Shane Hathaway wrote:
> Martijn Faassen wrote:
>> Given some feedback about backwards compatibility, I'm leaning to the 
>> following adjusted scenario:
>> * allow IFoo((a, b)) for multi adaptation. This breaks tuple adaptation. 
>> It's not as pretty as IFoo(a, b), but it's pretty tolerable and it *is* 
>> actually symmetric with registration.
>> * deprecate a non-explicit default such as IFoo(a, default), require 
>> IFoo(a, default=default)
> While this short spelling of component lookup is attractive and sensible 
> for Zopistas, I wonder if it ever really was the best idea.  When a 
> developer encounters the IFoo() pattern for the first time, what is 
> he/she going to type into a search engine to find out what it means?  I 
> can't think of any search phrase that is likely to give a good answer.

When he can't Google, a maintenance developer with no prior ZCA exposure 
literally sees "IFoo()" (without any args) is going to find the definition for 
"IFoo" and it will be a class.  He will believe that calling it will give him 
back an instance.  This is just consistent with all prior experience he has if 
he's a Python programmer.

Furthermore he'll believe he "owns" the resulting object, because normal 
classes are always constructors that create a new object.

It just can't be obvious to him that "IFoo()" will almost always return some 
"shared" object (a utility) that isn't an instance of the "class" defined by 
the IFoo definition.

And if a developer is doing maintenance work, he can't afford to track down the 
docs and become enraptured by the world we create where this isn't the case.

> JQuery has a similar issue, but because JQuery is a smaller framework, 
> the JQuery folks simply put that info right near the top of their 
> documentation.  I'm not sure we can do that quite as effectively.
> For an alternate spelling, consider what happens when component lookup 
> fails: you get a ComponentLookupError.  "Lookup" is interesting.  It 
> doesn't yet have any meaning in zope.interface, so I think using a 
> method named lookup() would make code more comprehensible.  You would 
> use it like this:
>  >>> IFoo.lookup(a)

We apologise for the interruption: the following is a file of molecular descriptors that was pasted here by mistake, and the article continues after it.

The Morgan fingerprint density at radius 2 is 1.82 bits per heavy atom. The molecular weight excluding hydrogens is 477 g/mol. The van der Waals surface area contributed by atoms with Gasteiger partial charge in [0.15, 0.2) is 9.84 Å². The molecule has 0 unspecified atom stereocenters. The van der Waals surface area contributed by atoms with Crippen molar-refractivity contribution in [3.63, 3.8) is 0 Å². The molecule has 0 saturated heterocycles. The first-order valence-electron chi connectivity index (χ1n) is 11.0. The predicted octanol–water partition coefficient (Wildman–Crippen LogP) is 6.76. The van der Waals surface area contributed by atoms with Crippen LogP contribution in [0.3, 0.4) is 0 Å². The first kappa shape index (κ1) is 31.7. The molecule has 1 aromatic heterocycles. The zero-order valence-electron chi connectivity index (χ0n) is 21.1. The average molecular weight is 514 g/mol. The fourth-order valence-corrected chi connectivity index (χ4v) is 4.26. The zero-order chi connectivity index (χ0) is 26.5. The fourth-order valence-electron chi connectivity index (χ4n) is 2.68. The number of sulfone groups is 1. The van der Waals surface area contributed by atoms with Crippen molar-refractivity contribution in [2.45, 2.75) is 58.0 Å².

> <SomeAdapter instance at ...>
>  >>> IFoo.lookup(a, b)
> <SomeMultiAdapter instance at ...>
>  >>> IFoo.lookup(c)
> Traceback...
> ComponentLookupError(...)
>  >>> IFoo.lookup(c, default='missing')
> 'missing'
>  >>> IMyUtility.lookup()
> <MyUtility instance at ...>
> When developers encounter this for the first time, they might type 
> "zope.interface lookup" in a search engine.  That phrase has a 
> reasonable chance of hitting good documentation.

> What do you think?

+ 1 with the following caveat:

I think that method name should probably be "adapt"; "lookup"  should maybe be 
a separate method reserved for passing bare interfaces rather than objects 
which implement interfaces, e.g:

   >>> IFoo.lookup(IBar)
   <class FooBarAdapter>

This would be consistent with the nomenclature in the current zope.interface 
AdapterRegistry API.

If it would help to change the resulting error message to "adaptation error" 
when ".adapt" is called, e.g.:

   >>> IFoo.adapt(c, default='missing')

That would be possible too obviously through the magic of subclassing.

I think adding methods to the registry object with the same names but slightly 
different signatures would go hand in hand with such a change:

   class Components(...):
       def lookup(self, required, *provided, name=''):

       def adapt(self, required, *provided, name=''):

   sm = getSiteManager()
   sm.lookup(IFoo, IBar)
   sm.adapt(IFoo, bar)

- C

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